On 12 December in Paris, 195 countries agreed a new global deal to tackle climate change. The agreement followed years of campaigning by groups including All We Can, working as part of the Climate Coalition. The Coalition hailed the deal as: “a rare and genuinely historic step forwards in tackling climate change together around the world.”
The agreement includes commitments to:
- Keep average global temperature rises below 2°C, and aim to limit them to 1.5°C – the maximum currently thought to be advisable to avoid climate change having irreversible and catastrophic consequences.
- Reduce net carbon emissions to zero by between 2050 and 2100.
- Review each country’s contribution to cutting emissions every five years – as current commitments are calculated to still mean a temperature rise of 2.7°C.
- For richer countries to provide financing to help poorer nations adapt to climate change and switch to renewable energy, of $100bn a year by 2020.
Welcoming the agreement, All We Can’s Deputy Chief Executive Simeon Mitchell said, “At Paris, world leaders heard our call for urgent action to tackle climate change, which is good news for those poor communities who are already suffering from its effects. Thanks are due to everyone who wrote to politicians, showed their support at events, prayed for change, and make their own commitments to reduce carbon emissions. While no international agreement is perfect, this deal represents a major success, and it creates opportunities to set more ambitious targets in the future. The challenge now is to ensure these opportunities are taken and the pledges made at Paris are honoured.”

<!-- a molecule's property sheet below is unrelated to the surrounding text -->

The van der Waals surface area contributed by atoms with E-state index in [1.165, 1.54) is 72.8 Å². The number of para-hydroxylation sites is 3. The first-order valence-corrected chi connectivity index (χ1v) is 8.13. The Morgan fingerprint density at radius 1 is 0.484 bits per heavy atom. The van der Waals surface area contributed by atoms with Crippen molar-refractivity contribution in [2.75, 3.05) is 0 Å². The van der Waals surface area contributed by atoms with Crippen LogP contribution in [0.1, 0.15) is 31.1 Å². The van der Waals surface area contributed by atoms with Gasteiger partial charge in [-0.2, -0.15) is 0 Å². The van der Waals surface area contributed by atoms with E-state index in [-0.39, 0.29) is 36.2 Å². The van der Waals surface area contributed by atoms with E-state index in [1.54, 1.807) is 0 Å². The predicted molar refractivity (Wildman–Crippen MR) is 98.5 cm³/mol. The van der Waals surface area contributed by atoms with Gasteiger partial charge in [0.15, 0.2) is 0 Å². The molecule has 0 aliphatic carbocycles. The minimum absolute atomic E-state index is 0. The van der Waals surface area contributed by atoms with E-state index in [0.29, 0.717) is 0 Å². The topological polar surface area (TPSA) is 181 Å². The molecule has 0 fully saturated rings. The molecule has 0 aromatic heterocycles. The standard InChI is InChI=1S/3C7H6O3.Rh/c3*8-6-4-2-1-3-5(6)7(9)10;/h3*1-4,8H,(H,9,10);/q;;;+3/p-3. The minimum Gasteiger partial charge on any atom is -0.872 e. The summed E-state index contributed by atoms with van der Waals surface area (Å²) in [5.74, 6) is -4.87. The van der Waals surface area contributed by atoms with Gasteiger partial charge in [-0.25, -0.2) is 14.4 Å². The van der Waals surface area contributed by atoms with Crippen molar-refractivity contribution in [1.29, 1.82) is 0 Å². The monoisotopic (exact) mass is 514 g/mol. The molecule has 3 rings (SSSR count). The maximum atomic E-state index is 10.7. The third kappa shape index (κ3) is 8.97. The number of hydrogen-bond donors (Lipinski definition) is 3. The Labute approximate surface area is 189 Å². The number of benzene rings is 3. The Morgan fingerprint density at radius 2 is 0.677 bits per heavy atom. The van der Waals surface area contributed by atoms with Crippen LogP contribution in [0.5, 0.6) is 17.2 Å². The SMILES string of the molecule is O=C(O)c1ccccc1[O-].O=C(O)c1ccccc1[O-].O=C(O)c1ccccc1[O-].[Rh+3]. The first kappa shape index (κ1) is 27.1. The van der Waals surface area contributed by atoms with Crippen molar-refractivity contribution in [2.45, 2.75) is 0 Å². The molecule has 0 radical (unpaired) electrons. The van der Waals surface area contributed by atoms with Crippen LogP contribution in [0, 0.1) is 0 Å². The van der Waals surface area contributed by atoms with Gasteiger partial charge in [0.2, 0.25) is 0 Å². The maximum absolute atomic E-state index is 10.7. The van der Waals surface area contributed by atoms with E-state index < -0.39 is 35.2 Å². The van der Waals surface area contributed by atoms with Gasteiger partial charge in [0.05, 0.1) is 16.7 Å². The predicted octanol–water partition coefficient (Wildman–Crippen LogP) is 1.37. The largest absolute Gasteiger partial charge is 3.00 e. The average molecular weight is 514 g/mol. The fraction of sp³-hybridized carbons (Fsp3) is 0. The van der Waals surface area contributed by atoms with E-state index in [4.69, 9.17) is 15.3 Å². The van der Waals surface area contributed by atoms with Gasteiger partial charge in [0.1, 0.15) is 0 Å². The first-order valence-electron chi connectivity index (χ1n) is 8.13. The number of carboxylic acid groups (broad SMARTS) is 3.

Alexis Nikiza, Director of APRN, one of All We Can’s partner organisations in Burundi which is focused on protecting natural resources while tackling poverty, added, “The Paris agreement is a historic moment in the fight against global warming. It shows that the whole world has mobilised in response to this vital issue for humanity. The agreement is in itself a good thing and it gives hope for a better future. However, its implementation will need everyone’s continued attention.”
“One of the most important principles of the agreement is that of ‘climate justice with differentiation of responsibilities’. Developed countries, which are primarily responsible for global warming, must honour their commitments to reduce their emissions of greenhouse gases, and contribute to the Climate Fund. The main beneficiaries of this fund should be developing countries, which for the most part are not the authors of climate change but are suffering from its effects.”
The Methodist Church has also released a statement on the outcome of the summit.
Picture above: APRN trains people living on the edge of Ruvubo National Park in Burundi to make fuel efficient stoves which require less firewood, bringing benefits for health, economic activity, and the environment.